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Even less overt is the one poem that attacks lynching, "The Haunted Oak," in which the poet allows the oak to speak. The content is a story told to Dunbar by an old Negro of Howard Town whose nephew had been falsely accused of rape:

They'd charged him with the old, old crime.

The bloodthirsty Alabama mob had dragged him out of prison and hanged him from the branch of an oak tree. The branch had withered instantly, while the others continued to flourish. Dunbar's poem is well contrived, and, though the forcefulness of the protest is somewhat mitigated by the legendary trappings, the poet in any event succeeded in imbuing the story with the mysterious atmosphere that envelops the punitive raids of the Ku Klux Klan. And he actually named, as the guilty parties, the local judge, doctor, and pastor:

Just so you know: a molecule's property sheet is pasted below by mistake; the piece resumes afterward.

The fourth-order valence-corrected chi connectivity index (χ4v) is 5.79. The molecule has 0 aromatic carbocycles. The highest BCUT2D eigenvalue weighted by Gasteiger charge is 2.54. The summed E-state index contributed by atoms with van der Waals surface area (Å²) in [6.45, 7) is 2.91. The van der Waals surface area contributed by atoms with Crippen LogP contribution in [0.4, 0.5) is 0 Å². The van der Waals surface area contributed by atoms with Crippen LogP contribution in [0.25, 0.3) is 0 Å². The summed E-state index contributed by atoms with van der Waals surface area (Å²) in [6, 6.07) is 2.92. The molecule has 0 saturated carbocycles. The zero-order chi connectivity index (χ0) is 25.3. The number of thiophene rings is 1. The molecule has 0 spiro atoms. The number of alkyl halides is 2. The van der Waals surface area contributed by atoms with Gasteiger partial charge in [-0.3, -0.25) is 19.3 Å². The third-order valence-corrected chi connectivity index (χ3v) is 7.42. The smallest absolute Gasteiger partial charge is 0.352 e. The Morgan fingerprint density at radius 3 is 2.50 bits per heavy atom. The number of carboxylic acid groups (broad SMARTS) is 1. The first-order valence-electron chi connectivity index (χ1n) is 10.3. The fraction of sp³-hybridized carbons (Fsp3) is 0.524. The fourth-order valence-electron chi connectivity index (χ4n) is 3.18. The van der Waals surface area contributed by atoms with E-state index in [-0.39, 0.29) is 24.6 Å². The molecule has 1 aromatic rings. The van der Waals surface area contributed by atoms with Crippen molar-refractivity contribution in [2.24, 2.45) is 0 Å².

Oh, the judge, he wore a mask of black,

And the doctor one of white,

And the minister, with his oldest son,

Was curiously bedight.

At the time, this required a certain courage.


From Black Poets of the United States, from Paul Laurence Dunbar to Langston Hughes. Urbana: University of Illinois Press, 1973. Copyright © 1973 by the Board of Trustees of the University of Illinois.